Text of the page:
Posted by qualteam at 5:49 PM EDT
Saturday, 17 March 2007
Happy St. Patrick's Day
Mood:  lyrical

Part of my heritage is Irish on my mother's side. She is a Peever and her father Lindsay was born near Tralee in Kerry County in Ireland. It's on the bottom left of this picture. What is also remarkable was that my grandfather was Protestant Irish in Southern Catholic Ireland.

It's a stereotype, but Irish people are thought to be good singers, drinkers and fighters. I fit into two catagories anyway. I love singing and I love fighting for what I believe in.

I've also been lucky to have a good job at Canada Post because I was fired at five other jobs before I was hired there.

The History Behind Saint_Patrick's_Day

A Medley Of Irish Songs By Dennis Morgan



Posted by qualteam at 10:36 PM EDT
Updated: Saturday, 17 March 2007 10:58 PM EDT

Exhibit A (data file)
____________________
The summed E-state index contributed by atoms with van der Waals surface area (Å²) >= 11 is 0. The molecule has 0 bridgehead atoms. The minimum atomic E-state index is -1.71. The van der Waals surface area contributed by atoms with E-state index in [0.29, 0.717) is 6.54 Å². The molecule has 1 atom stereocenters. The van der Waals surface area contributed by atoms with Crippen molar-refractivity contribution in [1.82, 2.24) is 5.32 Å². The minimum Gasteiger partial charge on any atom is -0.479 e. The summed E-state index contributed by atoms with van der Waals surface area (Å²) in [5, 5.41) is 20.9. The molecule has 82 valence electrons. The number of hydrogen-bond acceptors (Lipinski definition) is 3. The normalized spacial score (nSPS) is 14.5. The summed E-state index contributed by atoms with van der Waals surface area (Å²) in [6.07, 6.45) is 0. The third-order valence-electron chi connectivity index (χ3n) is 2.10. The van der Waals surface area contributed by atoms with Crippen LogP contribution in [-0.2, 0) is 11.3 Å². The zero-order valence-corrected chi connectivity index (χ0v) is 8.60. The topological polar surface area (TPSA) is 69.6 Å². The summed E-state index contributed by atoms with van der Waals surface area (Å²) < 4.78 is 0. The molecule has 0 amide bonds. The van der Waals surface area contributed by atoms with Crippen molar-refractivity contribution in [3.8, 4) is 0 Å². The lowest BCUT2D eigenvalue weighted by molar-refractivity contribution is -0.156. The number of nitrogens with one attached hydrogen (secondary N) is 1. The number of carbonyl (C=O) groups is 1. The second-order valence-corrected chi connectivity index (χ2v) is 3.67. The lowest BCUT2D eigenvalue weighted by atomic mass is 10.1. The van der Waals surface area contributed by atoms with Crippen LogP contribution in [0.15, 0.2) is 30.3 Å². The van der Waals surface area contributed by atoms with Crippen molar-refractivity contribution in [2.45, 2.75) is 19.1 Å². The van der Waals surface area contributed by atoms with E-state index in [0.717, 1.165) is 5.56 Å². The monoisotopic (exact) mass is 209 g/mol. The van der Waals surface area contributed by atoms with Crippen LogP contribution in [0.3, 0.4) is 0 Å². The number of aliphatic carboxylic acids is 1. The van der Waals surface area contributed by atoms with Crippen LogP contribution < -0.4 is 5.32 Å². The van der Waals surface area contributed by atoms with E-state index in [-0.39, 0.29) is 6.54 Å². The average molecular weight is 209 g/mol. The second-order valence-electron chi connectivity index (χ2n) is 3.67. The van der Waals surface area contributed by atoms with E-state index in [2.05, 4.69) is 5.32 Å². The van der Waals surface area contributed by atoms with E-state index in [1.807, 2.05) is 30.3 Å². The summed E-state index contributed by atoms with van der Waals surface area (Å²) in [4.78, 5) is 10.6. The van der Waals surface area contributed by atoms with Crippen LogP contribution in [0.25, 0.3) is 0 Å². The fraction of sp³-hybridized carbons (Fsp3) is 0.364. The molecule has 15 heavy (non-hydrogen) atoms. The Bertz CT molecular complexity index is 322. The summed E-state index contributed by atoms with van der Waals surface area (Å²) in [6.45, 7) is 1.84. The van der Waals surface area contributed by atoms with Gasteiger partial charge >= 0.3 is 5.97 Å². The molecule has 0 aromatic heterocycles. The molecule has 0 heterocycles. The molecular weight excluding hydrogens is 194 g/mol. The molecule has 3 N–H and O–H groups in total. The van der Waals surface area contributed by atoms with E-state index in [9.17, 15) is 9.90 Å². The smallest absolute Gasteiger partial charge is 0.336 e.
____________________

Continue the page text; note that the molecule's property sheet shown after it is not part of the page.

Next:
Friday, 16 March 2007
What Happened In 2003?
Mood:  d'oh

It looked like the severance (Article 28) was coming to an end, so I supported the idea of "another severance" based on profit sharing. Of course, that didn't happen in 2003.

The grandfathering of severance (the better deal) didn't happen either.(That was the original CPC proposal which was refused by the union.) In the end, the NEB accepted a 1% increase of wages for those with less than 28 years service. This was an inferior deal to "the grandfathering proposal" which would have left all full time employees at that time with their severance(new employees wouldn't get it).

The critics like Steve Killy fought to have the severance package reinstated but they lost that battle. 

Nobody mentioned "the grandfather proposal" until a year later. All of us dropped the ball on that one.

Posted by qualteam at 10:24 PM EDT
Updated: Friday, 16 March 2007 10:27 PM EDT